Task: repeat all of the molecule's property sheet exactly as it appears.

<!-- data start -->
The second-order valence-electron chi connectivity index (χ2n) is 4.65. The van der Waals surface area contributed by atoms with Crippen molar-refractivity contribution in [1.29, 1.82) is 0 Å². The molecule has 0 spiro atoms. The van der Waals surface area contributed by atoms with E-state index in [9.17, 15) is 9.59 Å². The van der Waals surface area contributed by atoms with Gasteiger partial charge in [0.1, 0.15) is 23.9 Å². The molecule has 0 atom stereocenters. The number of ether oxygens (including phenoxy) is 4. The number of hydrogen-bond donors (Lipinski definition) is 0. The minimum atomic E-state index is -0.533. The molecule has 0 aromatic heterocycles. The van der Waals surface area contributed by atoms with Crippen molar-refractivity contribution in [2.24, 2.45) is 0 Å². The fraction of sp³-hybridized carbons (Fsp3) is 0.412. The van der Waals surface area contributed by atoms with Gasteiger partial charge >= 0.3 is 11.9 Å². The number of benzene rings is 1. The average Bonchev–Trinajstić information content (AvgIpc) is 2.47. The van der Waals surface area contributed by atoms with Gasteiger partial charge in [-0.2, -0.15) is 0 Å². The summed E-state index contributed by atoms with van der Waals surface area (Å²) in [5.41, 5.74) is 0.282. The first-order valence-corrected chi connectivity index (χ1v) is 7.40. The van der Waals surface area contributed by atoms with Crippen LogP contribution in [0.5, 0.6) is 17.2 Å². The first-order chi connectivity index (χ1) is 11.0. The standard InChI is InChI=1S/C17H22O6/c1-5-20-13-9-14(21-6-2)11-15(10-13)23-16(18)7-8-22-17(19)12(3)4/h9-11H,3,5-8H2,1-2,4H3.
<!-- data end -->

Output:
The second-order valence-electron chi connectivity index (χ2n) is 4.65. The van der Waals surface area contributed by atoms with Crippen molar-refractivity contribution in [1.29, 1.82) is 0 Å². The molecule has 0 spiro atoms. The van der Waals surface area contributed by atoms with E-state index in [9.17, 15) is 9.59 Å². The van der Waals surface area contributed by atoms with Gasteiger partial charge in [0.1, 0.15) is 23.9 Å². The molecule has 0 atom stereocenters. The number of ether oxygens (including phenoxy) is 4. The number of hydrogen-bond donors (Lipinski definition) is 0. The minimum atomic E-state index is -0.533. The molecule has 0 aromatic heterocycles. The van der Waals surface area contributed by atoms with Crippen molar-refractivity contribution in [2.24, 2.45) is 0 Å². The fraction of sp³-hybridized carbons (Fsp3) is 0.412. The van der Waals surface area contributed by atoms with Gasteiger partial charge >= 0.3 is 11.9 Å². The number of benzene rings is 1. The average Bonchev–Trinajstić information content (AvgIpc) is 2.47. The van der Waals surface area contributed by atoms with Gasteiger partial charge in [-0.2, -0.15) is 0 Å². The summed E-state index contributed by atoms with van der Waals surface area (Å²) in [5.41, 5.74) is 0.282. The first-order valence-corrected chi connectivity index (χ1v) is 7.40. The van der Waals surface area contributed by atoms with Crippen LogP contribution in [0.5, 0.6) is 17.2 Å². The first-order chi connectivity index (χ1) is 11.0. The standard InChI is InChI=1S/C17H22O6/c1-5-20-13-9-14(21-6-2)11-15(10-13)23-16(18)7-8-22-17(19)12(3)4/h9-11H,3,5-8H2,1-2,4H3.